When I was 11, my dad took me to the Greek Theatre in Los Angeles for a John Fogerty “revisited” show. As usual, I was the only child in attendance, but proud of it. The theater was strangely half empty. About halfway through the concert, we both admitted that John didn’t sound or look like himself. We tried not to judge, but we were a little sad. What was next for him? Would he appear on QVC selling turquoise necklaces?
Overhearing our perplexity, someone leaned over to us and said: “You know that isn’t John Fogerty, right? It’s a John Fogerty impersonator who won a contest to play this show.”
Five Good Covers presents five cross-genre reinterpretations of an oft-covered song.
In 1970, with the Beatles broken up, Creedence Clearwater Revival was poised to take their place on the top of the musical world. But within the band, tension was coming to a head; John Fogerty had too tight a hold on the reins, as far as the others were concerned, and John’s brother Tom decided to leave the band and pursue a solo career. John’s response was to write “Have You Ever Seen the Rain,” a song that obliquely addressed Tom’s departure (“the rain coming down”) at the group’s commercial apex (“on a sunny day”). Of course, you didn’t have to know the back story to love the song, and CCR found themselves with another top ten hit and FM radio staple.Continue reading »
Full Albums features covers of every track off a classic album. Got an idea for a future pick? Leave a note in the comments!
Come September, John Fogerty will be touring in Canada and performing Creedence Clearwater Revival albums in their entirety. It’s a long way from the days when he vowed he’d never play CCR songs again, but in the end his songs proved just as irresistible to him as they are to his listeners. The album that’s arguably gotten the least resistance, and one that Fogerty and his little traveling band will be presenting on alternate nights this fall, is 1970’s Cosmo’s Factory.Continue reading »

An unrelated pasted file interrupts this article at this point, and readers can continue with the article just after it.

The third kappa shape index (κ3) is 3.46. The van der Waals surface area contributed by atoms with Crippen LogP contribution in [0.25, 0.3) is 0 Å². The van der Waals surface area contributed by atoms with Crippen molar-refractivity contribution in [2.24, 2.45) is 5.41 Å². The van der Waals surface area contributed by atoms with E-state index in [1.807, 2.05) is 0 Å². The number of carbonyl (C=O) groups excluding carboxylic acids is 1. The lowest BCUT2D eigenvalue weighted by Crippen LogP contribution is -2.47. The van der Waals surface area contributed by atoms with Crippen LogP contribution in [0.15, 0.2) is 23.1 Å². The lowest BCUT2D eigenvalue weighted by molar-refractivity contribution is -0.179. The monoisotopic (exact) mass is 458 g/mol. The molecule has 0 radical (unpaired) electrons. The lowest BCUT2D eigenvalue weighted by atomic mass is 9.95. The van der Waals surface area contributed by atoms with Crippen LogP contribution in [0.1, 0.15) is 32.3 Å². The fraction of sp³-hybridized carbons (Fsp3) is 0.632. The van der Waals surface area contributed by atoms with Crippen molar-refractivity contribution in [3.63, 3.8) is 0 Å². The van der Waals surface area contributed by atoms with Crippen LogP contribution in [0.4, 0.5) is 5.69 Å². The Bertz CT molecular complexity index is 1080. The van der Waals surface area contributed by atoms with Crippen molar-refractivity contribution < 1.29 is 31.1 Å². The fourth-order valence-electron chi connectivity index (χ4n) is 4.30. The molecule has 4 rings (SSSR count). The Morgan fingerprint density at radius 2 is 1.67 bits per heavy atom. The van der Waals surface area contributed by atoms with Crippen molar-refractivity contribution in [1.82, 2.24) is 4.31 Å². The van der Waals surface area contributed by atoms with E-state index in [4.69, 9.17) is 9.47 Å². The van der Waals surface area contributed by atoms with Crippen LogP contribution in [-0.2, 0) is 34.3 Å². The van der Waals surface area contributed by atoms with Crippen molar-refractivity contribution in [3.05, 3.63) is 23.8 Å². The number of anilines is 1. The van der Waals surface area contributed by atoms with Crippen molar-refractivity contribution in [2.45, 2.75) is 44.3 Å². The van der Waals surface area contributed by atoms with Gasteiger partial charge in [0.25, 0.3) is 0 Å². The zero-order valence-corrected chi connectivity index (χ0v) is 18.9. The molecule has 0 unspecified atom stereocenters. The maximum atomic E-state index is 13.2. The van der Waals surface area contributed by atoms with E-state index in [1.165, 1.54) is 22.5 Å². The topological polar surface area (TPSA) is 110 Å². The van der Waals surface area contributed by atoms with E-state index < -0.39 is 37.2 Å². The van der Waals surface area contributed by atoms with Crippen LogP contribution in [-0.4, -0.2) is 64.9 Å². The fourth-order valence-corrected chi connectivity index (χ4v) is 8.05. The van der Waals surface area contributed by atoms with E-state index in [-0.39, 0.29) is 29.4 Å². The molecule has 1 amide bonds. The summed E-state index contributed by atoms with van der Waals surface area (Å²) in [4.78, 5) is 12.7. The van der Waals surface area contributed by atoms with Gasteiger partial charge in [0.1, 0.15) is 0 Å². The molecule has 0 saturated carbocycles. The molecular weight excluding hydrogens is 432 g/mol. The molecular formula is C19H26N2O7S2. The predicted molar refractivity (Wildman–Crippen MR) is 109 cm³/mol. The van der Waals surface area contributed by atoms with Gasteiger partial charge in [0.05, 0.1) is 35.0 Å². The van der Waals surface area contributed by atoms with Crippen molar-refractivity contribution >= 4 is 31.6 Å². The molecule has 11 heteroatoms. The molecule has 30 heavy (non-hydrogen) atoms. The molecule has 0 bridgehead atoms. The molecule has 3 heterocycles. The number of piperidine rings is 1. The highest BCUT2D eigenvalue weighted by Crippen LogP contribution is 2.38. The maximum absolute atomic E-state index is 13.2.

Soul legend/certified American treasure Mavis Staples has a long history of work with rootsy musicians. Staples has recorded with the best of the country-rock tradition, from The Band to Bob Dylan (from whom she once turned down a marriage proposal!).
Seen in that light, her current partnership with Wilco frontman Jeff Tweedy is only natural. Tweedy produced her upcoming album You Are Not Alone, which includes covers of Randy Newman (“Losing You”), Allen Toussaint (“Last Train”), and Creedence Clearwater Revival. The CCR song of choice is “Wrote a Song for Everyone,” from the seminal album Green River. Tweedy and Staples performed an acoustic version for Mojo. As you might expect, the two destroy it. Check out the video below.Continue reading »
Cover Classics takes a closer look at all-cover albums of the past, their genesis, and their legacy.
When is a cover not a cover? If a song is written but never committed to any released format, what counts as the original version? Both questions that might raise askance of this set, a set that I believe can, and indeed should, pass muster for these august pages. After all, if it’s good enough for Woody Guthrie…